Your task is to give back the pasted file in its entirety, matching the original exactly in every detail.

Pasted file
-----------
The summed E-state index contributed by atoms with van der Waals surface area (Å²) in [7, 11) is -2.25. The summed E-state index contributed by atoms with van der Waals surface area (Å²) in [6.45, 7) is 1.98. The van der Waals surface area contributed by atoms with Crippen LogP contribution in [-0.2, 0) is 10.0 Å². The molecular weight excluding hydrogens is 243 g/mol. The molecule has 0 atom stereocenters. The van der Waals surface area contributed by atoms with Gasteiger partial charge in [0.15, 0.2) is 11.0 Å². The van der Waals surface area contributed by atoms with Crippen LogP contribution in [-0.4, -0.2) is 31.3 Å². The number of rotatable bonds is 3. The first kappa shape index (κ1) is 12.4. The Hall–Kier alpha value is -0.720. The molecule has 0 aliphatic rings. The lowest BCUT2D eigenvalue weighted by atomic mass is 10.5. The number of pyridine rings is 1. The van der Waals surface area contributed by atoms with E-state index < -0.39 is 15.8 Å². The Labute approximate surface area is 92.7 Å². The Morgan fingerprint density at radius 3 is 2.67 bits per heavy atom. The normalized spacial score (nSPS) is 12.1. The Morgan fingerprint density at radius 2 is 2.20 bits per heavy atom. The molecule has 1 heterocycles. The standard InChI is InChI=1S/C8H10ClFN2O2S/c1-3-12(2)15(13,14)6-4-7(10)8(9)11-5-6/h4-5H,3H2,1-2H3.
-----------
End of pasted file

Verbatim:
The summed E-state index contributed by atoms with van der Waals surface area (Å²) in [7, 11) is -2.25. The summed E-state index contributed by atoms with van der Waals surface area (Å²) in [6.45, 7) is 1.98. The van der Waals surface area contributed by atoms with Crippen LogP contribution in [-0.2, 0) is 10.0 Å². The molecular weight excluding hydrogens is 243 g/mol. The molecule has 0 atom stereocenters. The van der Waals surface area contributed by atoms with Gasteiger partial charge in [0.15, 0.2) is 11.0 Å². The van der Waals surface area contributed by atoms with Crippen LogP contribution in [-0.4, -0.2) is 31.3 Å². The number of rotatable bonds is 3. The first kappa shape index (κ1) is 12.4. The Hall–Kier alpha value is -0.720. The molecule has 0 aliphatic rings. The lowest BCUT2D eigenvalue weighted by atomic mass is 10.5. The number of pyridine rings is 1. The van der Waals surface area contributed by atoms with E-state index < -0.39 is 15.8 Å². The Labute approximate surface area is 92.7 Å². The Morgan fingerprint density at radius 3 is 2.67 bits per heavy atom. The normalized spacial score (nSPS) is 12.1. The Morgan fingerprint density at radius 2 is 2.20 bits per heavy atom. The molecule has 1 heterocycles. The standard InChI is InChI=1S/C8H10ClFN2O2S/c1-3-12(2)15(13,14)6-4-7(10)8(9)11-5-6/h4-5H,3H2,1-2H3.